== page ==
I have forgotten now how I came to watch Mushishi Zoku Shou. But whatever that reason is, I surely don’t regret it.
How can you put something so beautiful and masterfully put together into words? It’s an experience that stands alone at the top, an experience like no other. Before its premiere I took a moment to ponder. Will the writing still be magnificent? Will the elegant and mystical atmosphere still feel the same? Would the Fates really allow something so wonderful to happen? There was really no reason to think it wouldn’t be the same, however, these were some of the small doubts that crossed my mind. How wrong I was. After nearly a decade since the franchise has left the airwaves, Mushishi returns in all its glory and continues where the first season has left off in adapting the wonderful manga by Urushibara Yuki.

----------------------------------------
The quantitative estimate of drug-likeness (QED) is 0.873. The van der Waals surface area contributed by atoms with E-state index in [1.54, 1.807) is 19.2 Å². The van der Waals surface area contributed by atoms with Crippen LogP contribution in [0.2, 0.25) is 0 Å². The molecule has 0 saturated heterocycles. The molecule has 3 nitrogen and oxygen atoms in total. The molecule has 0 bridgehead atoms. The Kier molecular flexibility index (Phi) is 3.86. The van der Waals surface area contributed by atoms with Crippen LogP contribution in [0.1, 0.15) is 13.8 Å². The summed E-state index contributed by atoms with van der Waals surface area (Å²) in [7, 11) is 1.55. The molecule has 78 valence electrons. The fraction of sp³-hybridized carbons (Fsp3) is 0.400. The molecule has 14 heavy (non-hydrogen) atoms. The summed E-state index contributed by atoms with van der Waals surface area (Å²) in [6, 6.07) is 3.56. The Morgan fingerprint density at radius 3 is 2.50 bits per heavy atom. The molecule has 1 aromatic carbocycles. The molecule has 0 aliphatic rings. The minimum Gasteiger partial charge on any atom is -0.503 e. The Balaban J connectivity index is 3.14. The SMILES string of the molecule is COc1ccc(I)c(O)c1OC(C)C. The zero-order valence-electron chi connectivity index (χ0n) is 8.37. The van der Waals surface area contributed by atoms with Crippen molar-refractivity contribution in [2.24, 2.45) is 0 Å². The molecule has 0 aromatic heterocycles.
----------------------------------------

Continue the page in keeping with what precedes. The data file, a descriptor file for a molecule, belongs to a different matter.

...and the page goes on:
If I were to describe Mushishi in just a few words, it would have to be ‘story-telling masterpiece’. Mushishi held this title and I’m proud to say that Mushishi Zoku Shou holds it as well.
After all the action and drama that anime can flaunt, Mushishi gives us a refreshing retreat, a break from the hustle and bustle of trite anime antics, and presents to us its own brand of action and drama enveloped in its unique and perhaps unpredictable storytelling.
We follow Ginko, the main character, in his travels across Japan where he meets people affected by mushi, strange, ethereal creatures that coexist silently with every other living being. Interacting with different mushi has its implications and Ginko, as a mushishi, offers his help to those troubled by mushi to the best of his ability. The setting itself offers a horizon of opportunities. It is a captivating feat that each episode can be the darkest of tales reminiscent of Edgar Allan Poe (Fragrant Darkness, Lingering Crimson) or even the most lighthearted of stories (Banquet at the Forest’s Edge). The story fills out every edge of possibility and leaves room for even more.